In terms of trade policy, the greater openness (Example: 1988 trade pact w/ Canada), and the emergence of China as a major exporter has led to cheaper products for consumers, which has disproportionately helped the poor and working class, even if it has led to some pain for relatively highly-paid manufacturing workers. Overall however, trade with the developing world has helped the US on net by allowing much cheaper prices for consumers, which helps the poor especially.

To address your second question, even if Reagan was not an economist, he did work in the real economy, which gave him the experiences and lessons that informed his policies, and also he was advised by economists. And why did people vote for it twice (with 49 states reelecting Reagan in 1984)? Perhaps it was because it reduced income taxes on the middle class and was producing real economic benefits.

1. http://www.taxpolicycenter.org...
2. http://www.heritage.org...

The only problem I see with this argument, is that there is data that indicates that lowering the taxes on the super wealthy does not significantly affect the GDP, Average income, average wage, or employment.

http://www.faireconomy.org...

Furthermore, the upward trends in GDP in the 90s were during the Clinton years, when taxes on the rich were raised.

Another problem is that we've been using reaganomics for about 40 or so years now, and although we did see one economic boom, we've now seen an incredible recession (that followed immediately after severe tax cuts to the rich). Althought a boom is always nice, if recession immediately follows, then why use that system?
"we dig" - Jeanette Runquist (1943 - 2015)
HenryR
Posts: 14
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2/17/2014 11:03:17 PM
Posted: 2 years ago
At 2/17/2014 10:24:51 PM, tylergraham95 wrote:
At 2/17/2014 9:43:55 PM, HenryR wrote:
At 2/17/2014 10:17:32 AM, tylergraham95 wrote:
I don't see the value of "Reaganomics." Specifically, how it is supposed to be beneficial. Perhaps someone could explain it to me? By Reaganomics, I mean the policy of low taxes for the rich and lowered trade regulations.

Also, why did so many people just accept Reaganomics? Is it because they like the sound of low taxes without considering consequences? I'm not saying Reagan was dumb, but he was an actor, not an economist, or even well versed in law/politics.

Firstly, reducing tax rates and closing loopholes led to less tax avoidance among the wealthy as well as encouraging more risk-taking investment in businesses. While many people state the tax cuts led to higher budget deficits, in fact this was mainly caused by increased military spending (which later was cut after the end of the Cold War, allowing budget surpluses in the 90s), as federal tax revenue as a % of GDP only fell slightly, from 19.6% in 1981 to 18.4% in 1989 (1) . But because of economic growth, real per capita tax revenues increased from $6,504 in 1981 to $7,467 in 1989. In terms of taxes on the rich, the share of of income taxes paid by the top 1% increased from 17.6% in 1981 to 27.5% in 1988 (2). The share of top 1% income taxes as a % of GDP also increased from 1.584% to 2.2%. (1981: income tax= 9.4% of GDP x (17.6%)= 1.584%) (1988: income tax= 8% of GDP x 27.5%= 2.2%). Thus, it appears that the tax cuts on the rich did have the effect of actually increasing revenue through reducing the incentive for tax avoidance strategies and encouraging investment and risk-taking. That more income was being taxed also speaks to the strength of the economic boom that is at least partially attributable to the tax rate cuts, in which real GDP per Capita increased from $33,186 in 1981 to $40,584 in 1989 (Maddison estimates). Unemployment was cut from 7.6% in 1981 to 5.3% in 1989, and inflation was reduced from 10.3% to 4.8%.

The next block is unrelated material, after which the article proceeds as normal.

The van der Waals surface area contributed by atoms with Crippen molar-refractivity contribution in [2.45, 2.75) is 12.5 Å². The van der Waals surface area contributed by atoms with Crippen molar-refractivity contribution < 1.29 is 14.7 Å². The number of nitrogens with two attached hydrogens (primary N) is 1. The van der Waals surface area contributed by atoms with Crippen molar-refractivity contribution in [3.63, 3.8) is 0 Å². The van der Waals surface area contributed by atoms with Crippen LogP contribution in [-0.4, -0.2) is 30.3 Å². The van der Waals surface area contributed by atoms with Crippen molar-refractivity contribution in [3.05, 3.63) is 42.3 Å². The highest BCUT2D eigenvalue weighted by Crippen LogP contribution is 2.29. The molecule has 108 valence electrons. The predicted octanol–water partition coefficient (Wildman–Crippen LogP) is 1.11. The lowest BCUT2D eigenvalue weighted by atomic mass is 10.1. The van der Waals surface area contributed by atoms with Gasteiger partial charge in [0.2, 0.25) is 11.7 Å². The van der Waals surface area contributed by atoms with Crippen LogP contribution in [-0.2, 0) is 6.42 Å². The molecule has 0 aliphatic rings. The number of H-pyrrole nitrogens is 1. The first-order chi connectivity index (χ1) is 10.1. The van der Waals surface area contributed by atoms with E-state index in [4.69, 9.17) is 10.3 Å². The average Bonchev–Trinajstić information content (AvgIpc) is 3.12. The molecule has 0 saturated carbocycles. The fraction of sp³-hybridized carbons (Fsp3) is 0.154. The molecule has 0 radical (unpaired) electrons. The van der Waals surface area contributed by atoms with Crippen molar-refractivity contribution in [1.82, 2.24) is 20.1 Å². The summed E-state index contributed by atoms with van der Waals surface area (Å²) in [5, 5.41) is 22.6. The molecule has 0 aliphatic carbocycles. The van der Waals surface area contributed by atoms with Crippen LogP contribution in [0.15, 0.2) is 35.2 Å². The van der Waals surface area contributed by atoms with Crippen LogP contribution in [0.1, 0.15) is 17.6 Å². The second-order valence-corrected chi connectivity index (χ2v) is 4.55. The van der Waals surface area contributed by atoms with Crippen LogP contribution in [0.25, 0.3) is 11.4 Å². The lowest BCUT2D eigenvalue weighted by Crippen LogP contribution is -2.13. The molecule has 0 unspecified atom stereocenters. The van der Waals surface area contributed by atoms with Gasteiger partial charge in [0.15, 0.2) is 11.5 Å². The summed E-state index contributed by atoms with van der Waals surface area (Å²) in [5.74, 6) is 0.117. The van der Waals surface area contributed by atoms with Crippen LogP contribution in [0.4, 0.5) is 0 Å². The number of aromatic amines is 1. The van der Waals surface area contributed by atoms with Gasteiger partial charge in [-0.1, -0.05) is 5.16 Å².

In terms of trade policy, the greater openness (Example: 1988 trade pact w/ Canada), and the emergence of China as a major exporter has led to cheaper products for consumers, which has disproportionately helped the poor and working class, even if it has led to some pain for relatively highly-paid manufacturing workers. Overall however, trade with the developing world has helped the US on net by allowing much cheaper prices for consumers, which helps the poor especially.

To address your second question, even if Reagan was not an economist, he did work in the real economy, which gave him the experiences and lessons that informed his policies, and also he was advised by economists. And why did people vote for it twice (with 49 states reelecting Reagan in 1984)? Perhaps it was because it reduced income taxes on the middle class and was producing real economic benefits.

1. http://www.taxpolicycenter.org...
2. http://www.heritage.org...

The only problem I see with this argument, is that there is data that indicates that lowering the taxes on the super wealthy does not significantly affect the GDP, Average income, average wage, or employment.

http://www.faireconomy.org...

Furthermore, the upward trends in GDP in the 90s were during the Clinton years, when taxes on the rich were raised.